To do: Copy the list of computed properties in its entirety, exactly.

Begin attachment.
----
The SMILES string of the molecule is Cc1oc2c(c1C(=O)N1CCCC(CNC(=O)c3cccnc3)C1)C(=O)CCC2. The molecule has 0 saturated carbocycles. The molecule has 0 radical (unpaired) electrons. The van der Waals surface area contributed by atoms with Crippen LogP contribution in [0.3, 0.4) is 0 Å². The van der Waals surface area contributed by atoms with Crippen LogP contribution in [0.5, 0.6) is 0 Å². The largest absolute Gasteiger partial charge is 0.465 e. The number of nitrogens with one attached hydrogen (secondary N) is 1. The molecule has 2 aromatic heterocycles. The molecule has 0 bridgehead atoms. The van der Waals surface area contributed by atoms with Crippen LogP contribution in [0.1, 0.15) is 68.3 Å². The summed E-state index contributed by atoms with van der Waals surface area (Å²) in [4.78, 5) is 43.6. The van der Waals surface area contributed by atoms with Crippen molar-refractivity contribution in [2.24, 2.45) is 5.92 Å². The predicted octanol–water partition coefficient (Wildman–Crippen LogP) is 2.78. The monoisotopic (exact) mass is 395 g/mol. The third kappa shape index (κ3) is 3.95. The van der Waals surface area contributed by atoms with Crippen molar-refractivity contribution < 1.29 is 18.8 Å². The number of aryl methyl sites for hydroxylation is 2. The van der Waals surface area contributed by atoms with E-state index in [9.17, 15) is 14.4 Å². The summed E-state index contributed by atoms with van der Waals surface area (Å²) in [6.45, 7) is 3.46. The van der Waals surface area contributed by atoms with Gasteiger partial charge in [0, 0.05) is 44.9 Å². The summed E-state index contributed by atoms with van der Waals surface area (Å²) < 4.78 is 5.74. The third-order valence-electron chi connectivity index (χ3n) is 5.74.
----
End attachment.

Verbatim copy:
The SMILES string of the molecule is Cc1oc2c(c1C(=O)N1CCCC(CNC(=O)c3cccnc3)C1)C(=O)CCC2. The molecule has 0 saturated carbocycles. The molecule has 0 radical (unpaired) electrons. The van der Waals surface area contributed by atoms with Crippen LogP contribution in [0.3, 0.4) is 0 Å². The van der Waals surface area contributed by atoms with Crippen LogP contribution in [0.5, 0.6) is 0 Å². The largest absolute Gasteiger partial charge is 0.465 e. The number of nitrogens with one attached hydrogen (secondary N) is 1. The molecule has 2 aromatic heterocycles. The molecule has 0 bridgehead atoms. The van der Waals surface area contributed by atoms with Crippen LogP contribution in [0.1, 0.15) is 68.3 Å². The summed E-state index contributed by atoms with van der Waals surface area (Å²) in [4.78, 5) is 43.6. The van der Waals surface area contributed by atoms with Crippen molar-refractivity contribution in [2.24, 2.45) is 5.92 Å². The predicted octanol–water partition coefficient (Wildman–Crippen LogP) is 2.78. The monoisotopic (exact) mass is 395 g/mol. The third kappa shape index (κ3) is 3.95. The van der Waals surface area contributed by atoms with Crippen molar-refractivity contribution < 1.29 is 18.8 Å². The number of aryl methyl sites for hydroxylation is 2. The van der Waals surface area contributed by atoms with E-state index in [9.17, 15) is 14.4 Å². The summed E-state index contributed by atoms with van der Waals surface area (Å²) in [6.45, 7) is 3.46. The van der Waals surface area contributed by atoms with Gasteiger partial charge in [0, 0.05) is 44.9 Å². The summed E-state index contributed by atoms with van der Waals surface area (Å²) < 4.78 is 5.74. The third-order valence-electron chi connectivity index (χ3n) is 5.74.